We are in flat space-time and ignoring any relativistic complications, as we assume the unknown v/c is small. Assume we can put a range on 'v' and the delta-t response time.

What are the error bars on our little cT/2 calculation there? Use something reasonable for the error in T.

Jeff Root
2007-Feb-21, 07:02 AM
I'm using the word "range" in two different ways in this post.
Clumsy but unavoidable without an even clumsier circumlocution.

Pioneer, like other deep Space craft, had a ranging system built in.
Unfortunately, unlike other craft, it didn't work.

The Pioneer receivers were designed to detect a signal from Earth
in a preset range of frequencies. When a transmission was to be
sent to Pioneer, the amount of Doppler shift that the signal would
experience was calculated, and a transmission frequency chosen
that would arrive at Pioneer in the correct range. When Pioneer
detected a carrier, it locked onto it, altered the frequency by a
preset fraction, and retransmitted it. This was done in hardware,
not by a computer. Retransmission was essentially instantaneous.

The ranging technique was to slowly change the carrier frequency
over a period of tens of minutes. Pioneer would remain locked to
the carrier, and the retransmitted carrier would have the same slow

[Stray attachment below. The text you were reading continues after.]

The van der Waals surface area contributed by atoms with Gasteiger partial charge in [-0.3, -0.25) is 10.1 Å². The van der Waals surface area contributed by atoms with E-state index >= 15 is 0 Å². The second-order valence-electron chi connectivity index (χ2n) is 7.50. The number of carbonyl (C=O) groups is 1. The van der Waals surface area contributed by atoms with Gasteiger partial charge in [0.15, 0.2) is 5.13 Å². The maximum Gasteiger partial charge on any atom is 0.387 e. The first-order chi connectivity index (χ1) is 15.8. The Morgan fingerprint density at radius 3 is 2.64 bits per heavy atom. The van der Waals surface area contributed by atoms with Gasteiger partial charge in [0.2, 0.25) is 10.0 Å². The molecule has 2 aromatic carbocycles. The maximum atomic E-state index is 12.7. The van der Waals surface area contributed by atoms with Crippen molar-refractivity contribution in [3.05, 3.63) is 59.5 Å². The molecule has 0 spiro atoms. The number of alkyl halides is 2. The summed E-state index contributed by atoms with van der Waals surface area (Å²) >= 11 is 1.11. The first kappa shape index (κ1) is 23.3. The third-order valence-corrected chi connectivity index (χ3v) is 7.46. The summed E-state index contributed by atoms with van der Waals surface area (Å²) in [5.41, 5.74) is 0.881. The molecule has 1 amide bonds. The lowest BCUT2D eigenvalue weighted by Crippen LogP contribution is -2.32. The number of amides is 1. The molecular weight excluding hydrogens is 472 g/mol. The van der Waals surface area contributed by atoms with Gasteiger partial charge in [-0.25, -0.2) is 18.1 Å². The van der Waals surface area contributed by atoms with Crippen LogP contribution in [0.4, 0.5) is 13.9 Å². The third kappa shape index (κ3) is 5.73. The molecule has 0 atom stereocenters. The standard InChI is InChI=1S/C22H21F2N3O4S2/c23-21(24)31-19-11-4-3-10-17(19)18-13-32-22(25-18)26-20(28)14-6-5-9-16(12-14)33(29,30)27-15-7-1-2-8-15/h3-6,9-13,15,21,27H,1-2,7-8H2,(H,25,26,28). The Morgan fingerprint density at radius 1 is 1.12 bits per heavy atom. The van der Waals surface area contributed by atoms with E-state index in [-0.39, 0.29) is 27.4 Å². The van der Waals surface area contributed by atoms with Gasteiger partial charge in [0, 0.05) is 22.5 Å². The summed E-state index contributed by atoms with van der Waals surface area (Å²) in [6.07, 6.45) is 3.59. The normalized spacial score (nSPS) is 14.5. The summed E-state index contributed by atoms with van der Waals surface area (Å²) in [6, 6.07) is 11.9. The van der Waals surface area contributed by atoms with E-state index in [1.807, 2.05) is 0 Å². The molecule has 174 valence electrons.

pattern. That pattern would be easily recognizeable in the signal
recieved from Pioneer back on Earth. But Pioneer was not able to
stay locked onto the changing carrier long enough for the pattern
to be recognizeable back on Earth. In the end, they gave up on
attempts to use the ranging feature, and just sent a carrier with
constant frequency.

The received frequency, both at Pioneer and on Earth, still varied
significantly, mostly because of Earth's rotation.

-- Jeff, in Minneapolis

publius
2007-Feb-21, 07:52 AM
Let's see the carrier frequency variation is to get something "obvious" to let you get the phase/time pinned down accurately, right? If you can't do that, your time measurment is shot to heck.

-Richard

RussT
2007-Feb-21, 11:21 AM
The calculations on this stuff has to be far better than what I am seeing in this thread, from what I have seen about different craft that have been sent to different moons and planets.

They inserted a craft 'between' the rings of saturn into orbit! That is unbelievably accurate in time and distances.

And they just inserted the newest Mars orbiter just using gravity in how many elliptical orbits, which took a very precise burn time where even one second off and they would have lost the craft to deep space, which needs extremely precise distance, speed, and time measurements.

publius
2007-Feb-21, 06:21 PM
Russ,